Traditionally eaten as part of ‘Osechi ryori’, try our Tazukuri recipe to make your own flavoursome dish of candied sardines toasted until crispy and finished off in a soy, sugar, honey and Honteri glaze.
40g Niboshi (dried baby sardines/anchovies)
1 tbsp toasted white sesame seeds
2 tbsp sake
1 tbsp Mizkan Honteri Mirin-style
1 tbsp soy sauce
1 tbsp honey
1. Put the dried baby sardines in a frying pan (no oil needed) and toast them on a medium-low heat for 5-10 minutes or until crispy. Add the sesame seeds to the pan and toast for 2 minutes. Make sure to shake the pan constantly so the sesame seeds don’t burn.
2. When you can, break the sardines in two pieces with your fingers and transfer to a plate.
3. In the same frying pan, add the sake, soy sauce, sugar and honey and bring to a simmer on a medium-low heat to reduce the sauce or until the sauce gets thicker and you can draw a line on the surface of the pan with a silicone spatula.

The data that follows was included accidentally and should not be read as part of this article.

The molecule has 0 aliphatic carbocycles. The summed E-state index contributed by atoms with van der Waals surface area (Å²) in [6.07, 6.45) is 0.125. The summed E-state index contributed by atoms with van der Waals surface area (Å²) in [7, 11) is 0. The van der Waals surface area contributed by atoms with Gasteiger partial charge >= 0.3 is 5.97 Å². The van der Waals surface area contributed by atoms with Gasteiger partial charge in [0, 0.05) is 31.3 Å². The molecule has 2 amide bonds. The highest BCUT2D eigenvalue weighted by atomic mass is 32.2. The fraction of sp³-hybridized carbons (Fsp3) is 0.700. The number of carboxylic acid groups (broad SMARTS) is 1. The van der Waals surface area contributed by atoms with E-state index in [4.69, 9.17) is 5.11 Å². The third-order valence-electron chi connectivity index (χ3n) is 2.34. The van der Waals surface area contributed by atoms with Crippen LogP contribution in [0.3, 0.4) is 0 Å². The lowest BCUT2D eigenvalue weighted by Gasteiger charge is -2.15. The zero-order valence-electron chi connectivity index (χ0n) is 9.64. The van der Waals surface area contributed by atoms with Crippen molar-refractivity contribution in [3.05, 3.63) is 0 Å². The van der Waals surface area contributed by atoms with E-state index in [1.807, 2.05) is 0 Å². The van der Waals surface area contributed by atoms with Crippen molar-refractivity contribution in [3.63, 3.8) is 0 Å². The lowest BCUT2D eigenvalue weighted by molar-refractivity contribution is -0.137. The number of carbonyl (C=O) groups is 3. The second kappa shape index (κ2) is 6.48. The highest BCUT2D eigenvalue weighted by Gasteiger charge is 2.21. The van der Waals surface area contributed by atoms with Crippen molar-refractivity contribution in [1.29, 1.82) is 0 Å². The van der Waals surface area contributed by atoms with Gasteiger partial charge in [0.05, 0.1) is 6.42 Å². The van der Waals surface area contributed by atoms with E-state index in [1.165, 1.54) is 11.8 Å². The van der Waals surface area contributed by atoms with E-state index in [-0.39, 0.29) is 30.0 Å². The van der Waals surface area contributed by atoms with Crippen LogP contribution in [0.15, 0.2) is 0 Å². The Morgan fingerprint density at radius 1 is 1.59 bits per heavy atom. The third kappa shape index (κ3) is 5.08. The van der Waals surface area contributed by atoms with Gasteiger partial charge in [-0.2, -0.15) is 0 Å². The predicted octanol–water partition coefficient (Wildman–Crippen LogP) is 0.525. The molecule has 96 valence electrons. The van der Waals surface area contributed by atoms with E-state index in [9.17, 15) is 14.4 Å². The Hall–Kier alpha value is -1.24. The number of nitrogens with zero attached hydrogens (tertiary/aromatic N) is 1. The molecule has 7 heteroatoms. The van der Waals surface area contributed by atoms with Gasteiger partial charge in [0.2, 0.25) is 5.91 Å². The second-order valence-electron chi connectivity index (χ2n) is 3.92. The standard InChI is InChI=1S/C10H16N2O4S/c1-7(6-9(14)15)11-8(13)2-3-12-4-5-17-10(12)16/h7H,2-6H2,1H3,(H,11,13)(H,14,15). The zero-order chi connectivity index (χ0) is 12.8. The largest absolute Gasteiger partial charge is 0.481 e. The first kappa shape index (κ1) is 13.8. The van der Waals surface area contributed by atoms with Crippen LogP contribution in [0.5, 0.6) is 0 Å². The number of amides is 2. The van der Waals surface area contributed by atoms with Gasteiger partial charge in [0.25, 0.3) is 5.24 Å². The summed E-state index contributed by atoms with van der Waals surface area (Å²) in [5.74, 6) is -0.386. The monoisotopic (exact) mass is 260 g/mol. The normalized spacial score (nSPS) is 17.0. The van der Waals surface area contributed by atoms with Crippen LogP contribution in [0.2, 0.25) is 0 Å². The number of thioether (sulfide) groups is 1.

4. Add the sardines back to the pan and coat with the sauce. Once the sardines are coated with the sauce nicely, transfer back to a plate. Spread the sardines to let cool, then serve.
Create your own delicious osechi ryori, or New Year’s food, with this Datemaki recipe; savoury bites, using eggs and hanpen Japanese fishcake, with a touch of Honteri. Perfect as a tasty snack for the New Year and beyond.
First introduced to Japan from China around the 700s, Namasu is a classic dish – daikon and carrot salad with a slightly sharp yet refreshing taste given by the Shiragiku vinegar and mandarin, this recipe achieves the golden ratio.
Salmon Kombu roll or Kobumaki is a dish that is often served on New Year’s Day as part of the osechi ryori feast. Kobumaki represents joyfulness as ‘kobu’ means joy in yorukobu.